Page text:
THREE MINUTES TO MIDNIGHT: SHAKIN’ ALL OVER

An earthquake in England led Neil Scotton to think about climate change – and an earth-shattering conclusion about our profession and planet Earth

 

It was with great fear of a backlash that in late February I posted on LinkedIn the article which appears in an edited version below. What happened next was extraordinary. Have a read of the edited article, then I’ll share some of the repercussions.

 

“…the Earth

Was feverous and did shake”

Shakespeare, Macbeth, Act 2, Scene 3

 

It’s 04.18am. I’ve just been woken by a bump in the night. Actually, it was an earthquake. Where am I? Somewhere with volcanoes or big mountains by tectonic plate edges? Nope. I’m in Surrey, England.

If you check out the British Geological Survey website you’ll notice a cluster of recording stations around the Gatwick area. Why? Because this earthquake isn’t the first. There have been more than 10 in the past year. So they have installed further stations to monitor things more closely.

You didn’t need a seismograph this morning, though. A bookcase would do the job. The earthquake follows the beginning of fracking drilling; official sources say there’s no relationship.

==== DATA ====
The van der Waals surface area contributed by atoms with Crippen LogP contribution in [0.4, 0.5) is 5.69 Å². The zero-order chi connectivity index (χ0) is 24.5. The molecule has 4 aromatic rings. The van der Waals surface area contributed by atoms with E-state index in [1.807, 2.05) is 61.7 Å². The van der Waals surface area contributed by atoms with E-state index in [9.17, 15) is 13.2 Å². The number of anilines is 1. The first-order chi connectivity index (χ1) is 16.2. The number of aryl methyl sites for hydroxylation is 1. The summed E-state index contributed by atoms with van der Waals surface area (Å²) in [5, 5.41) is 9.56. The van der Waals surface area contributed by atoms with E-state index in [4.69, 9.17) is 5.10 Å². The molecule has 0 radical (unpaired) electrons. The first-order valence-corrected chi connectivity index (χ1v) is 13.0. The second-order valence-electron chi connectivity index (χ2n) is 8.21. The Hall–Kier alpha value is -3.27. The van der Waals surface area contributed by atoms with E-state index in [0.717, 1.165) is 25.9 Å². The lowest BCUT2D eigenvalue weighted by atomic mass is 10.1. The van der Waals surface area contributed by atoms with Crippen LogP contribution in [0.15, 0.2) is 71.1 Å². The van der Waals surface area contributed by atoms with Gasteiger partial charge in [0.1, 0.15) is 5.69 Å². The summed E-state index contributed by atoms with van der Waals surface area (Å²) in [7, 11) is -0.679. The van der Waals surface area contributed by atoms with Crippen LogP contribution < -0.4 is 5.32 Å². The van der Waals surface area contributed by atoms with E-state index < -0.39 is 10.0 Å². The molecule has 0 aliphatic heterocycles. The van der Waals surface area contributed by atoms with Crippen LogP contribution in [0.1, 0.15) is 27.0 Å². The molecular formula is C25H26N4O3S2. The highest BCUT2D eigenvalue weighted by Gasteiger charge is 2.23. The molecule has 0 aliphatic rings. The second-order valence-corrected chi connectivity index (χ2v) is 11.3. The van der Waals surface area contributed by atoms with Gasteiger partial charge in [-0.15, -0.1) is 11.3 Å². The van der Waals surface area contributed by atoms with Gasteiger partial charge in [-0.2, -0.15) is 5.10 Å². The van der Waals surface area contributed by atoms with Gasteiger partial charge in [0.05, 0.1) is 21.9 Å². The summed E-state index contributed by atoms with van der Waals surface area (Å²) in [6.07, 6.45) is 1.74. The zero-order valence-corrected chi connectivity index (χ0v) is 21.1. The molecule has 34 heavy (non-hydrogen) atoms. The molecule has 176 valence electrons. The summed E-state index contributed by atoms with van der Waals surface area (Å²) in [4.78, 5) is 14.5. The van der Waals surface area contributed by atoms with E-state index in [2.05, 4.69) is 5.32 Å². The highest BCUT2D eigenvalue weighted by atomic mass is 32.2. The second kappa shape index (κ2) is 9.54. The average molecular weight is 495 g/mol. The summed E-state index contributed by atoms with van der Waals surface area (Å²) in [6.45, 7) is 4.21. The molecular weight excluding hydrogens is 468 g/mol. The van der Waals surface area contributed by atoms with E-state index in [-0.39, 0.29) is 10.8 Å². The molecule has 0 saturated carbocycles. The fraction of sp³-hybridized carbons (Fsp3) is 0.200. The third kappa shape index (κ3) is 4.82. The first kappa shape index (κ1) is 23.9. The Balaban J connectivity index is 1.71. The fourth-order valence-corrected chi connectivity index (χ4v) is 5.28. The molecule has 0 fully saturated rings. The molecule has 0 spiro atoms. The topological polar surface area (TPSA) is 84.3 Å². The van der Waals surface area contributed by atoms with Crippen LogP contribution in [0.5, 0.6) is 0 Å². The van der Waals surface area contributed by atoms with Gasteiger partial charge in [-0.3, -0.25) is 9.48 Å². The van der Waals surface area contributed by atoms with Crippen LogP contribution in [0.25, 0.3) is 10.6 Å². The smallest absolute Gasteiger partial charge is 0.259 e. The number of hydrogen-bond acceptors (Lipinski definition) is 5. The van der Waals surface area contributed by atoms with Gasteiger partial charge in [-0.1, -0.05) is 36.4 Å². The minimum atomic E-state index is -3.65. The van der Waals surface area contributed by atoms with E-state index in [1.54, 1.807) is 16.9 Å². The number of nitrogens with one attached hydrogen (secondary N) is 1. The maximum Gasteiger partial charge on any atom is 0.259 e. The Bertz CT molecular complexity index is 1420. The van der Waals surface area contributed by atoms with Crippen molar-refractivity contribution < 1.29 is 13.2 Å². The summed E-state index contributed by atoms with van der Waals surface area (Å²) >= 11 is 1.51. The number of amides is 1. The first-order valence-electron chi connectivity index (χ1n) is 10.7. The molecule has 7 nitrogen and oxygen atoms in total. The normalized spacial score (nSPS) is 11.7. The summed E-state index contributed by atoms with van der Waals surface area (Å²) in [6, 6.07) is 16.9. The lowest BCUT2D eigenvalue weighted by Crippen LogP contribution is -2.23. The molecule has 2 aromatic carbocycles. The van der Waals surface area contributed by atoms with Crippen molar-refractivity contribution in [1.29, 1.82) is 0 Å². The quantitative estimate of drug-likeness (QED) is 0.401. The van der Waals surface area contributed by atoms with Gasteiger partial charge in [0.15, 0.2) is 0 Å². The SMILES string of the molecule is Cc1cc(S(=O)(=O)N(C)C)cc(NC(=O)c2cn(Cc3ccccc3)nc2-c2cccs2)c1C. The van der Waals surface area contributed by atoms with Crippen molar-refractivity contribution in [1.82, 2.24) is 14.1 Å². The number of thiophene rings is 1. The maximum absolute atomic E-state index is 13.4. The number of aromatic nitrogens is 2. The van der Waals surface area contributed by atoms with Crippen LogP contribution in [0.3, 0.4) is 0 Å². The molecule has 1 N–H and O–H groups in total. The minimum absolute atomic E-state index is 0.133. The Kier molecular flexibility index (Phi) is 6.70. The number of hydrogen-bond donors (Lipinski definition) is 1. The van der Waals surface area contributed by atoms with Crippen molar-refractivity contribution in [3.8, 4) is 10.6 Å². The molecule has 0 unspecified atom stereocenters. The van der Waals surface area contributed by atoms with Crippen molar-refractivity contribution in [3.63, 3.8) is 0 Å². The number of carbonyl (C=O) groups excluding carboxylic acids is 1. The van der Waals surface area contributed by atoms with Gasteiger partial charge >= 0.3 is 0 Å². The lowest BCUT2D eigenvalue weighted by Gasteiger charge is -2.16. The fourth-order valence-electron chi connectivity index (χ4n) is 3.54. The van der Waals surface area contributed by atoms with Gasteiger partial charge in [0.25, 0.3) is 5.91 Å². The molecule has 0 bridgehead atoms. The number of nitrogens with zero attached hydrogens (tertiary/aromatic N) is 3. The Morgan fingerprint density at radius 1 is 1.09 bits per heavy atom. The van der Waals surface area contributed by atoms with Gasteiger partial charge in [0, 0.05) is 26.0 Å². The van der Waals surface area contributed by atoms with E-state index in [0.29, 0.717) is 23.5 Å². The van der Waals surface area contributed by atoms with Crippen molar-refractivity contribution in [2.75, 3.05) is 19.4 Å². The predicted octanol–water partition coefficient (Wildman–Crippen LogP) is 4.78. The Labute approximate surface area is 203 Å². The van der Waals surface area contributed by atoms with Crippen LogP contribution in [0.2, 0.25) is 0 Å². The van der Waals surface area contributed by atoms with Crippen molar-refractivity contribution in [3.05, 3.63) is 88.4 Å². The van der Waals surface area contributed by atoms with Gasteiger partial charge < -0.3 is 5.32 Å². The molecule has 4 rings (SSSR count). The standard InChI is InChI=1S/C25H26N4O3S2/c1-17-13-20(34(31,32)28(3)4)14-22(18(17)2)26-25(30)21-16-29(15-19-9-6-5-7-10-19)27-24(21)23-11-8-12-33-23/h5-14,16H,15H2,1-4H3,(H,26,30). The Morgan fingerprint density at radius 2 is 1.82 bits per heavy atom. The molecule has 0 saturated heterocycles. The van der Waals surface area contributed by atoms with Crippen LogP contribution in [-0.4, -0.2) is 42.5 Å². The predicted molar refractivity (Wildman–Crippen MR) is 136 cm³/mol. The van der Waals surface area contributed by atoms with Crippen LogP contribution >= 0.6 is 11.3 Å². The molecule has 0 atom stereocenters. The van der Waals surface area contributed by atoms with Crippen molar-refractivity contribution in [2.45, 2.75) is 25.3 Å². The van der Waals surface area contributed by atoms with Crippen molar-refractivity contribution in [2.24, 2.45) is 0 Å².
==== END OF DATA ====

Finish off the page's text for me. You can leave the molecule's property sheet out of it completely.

This wasn’t the article I was planning. I was going to write about how I caught the sun working on the allotment at the weekend. How it was 21 degrees in Kew yesterday. How people have been sunbathing on Welsh beaches. How yesterday there were wildfires in Sussex.

This is no work of fiction though. It’s February. It’s officially winter. I was going to lead into a recent conversation with Josie McLean PhD, leadership coach in Adelaide. Josie had been dealing with temperatures above 40 degrees. Then it rained. And 500, 000 (read that number carefully) drought-weakened cattle died.

“This is now a food security issue,” said Josie.

That heat you feel; earthquakes in Surrey; children protesting outside schools about climate change and their future.It’s all telling you something. It’s time to do something. Our profession has to come off the fence. All professions have to.

 

Where to start?

An earthquake that has to happen is one that begins in our minds. During the Renaissance, people were killed for daring to say the Earth is not at the centre of the universe. But they were right. The incomplete part of that seismic shift is simply this – humans are not the centre of the universe either.

I love the Royal Society for the Protection of Birds and all it stands for. But get their recent messaging: “Give nature a home.”

It implies nature no longer has a home; it’s all ours, and it would be kind if we gave some back. Whose house do we think we’re living in? The fact that no one raised an eyebrow at the wording and underlying mindset shows just how implicit the belief is that ‘everything is ours’ and how completely arrogant, self-centred, egotistical and frankly stupid we collectively are.

The usual kick-back in the coaching profession is, ‘it’s not the client’s agenda.’ Now, remember the Wheel of Life tool? When you put that in front of clients did your client already tell you that they want to talk about all the segments?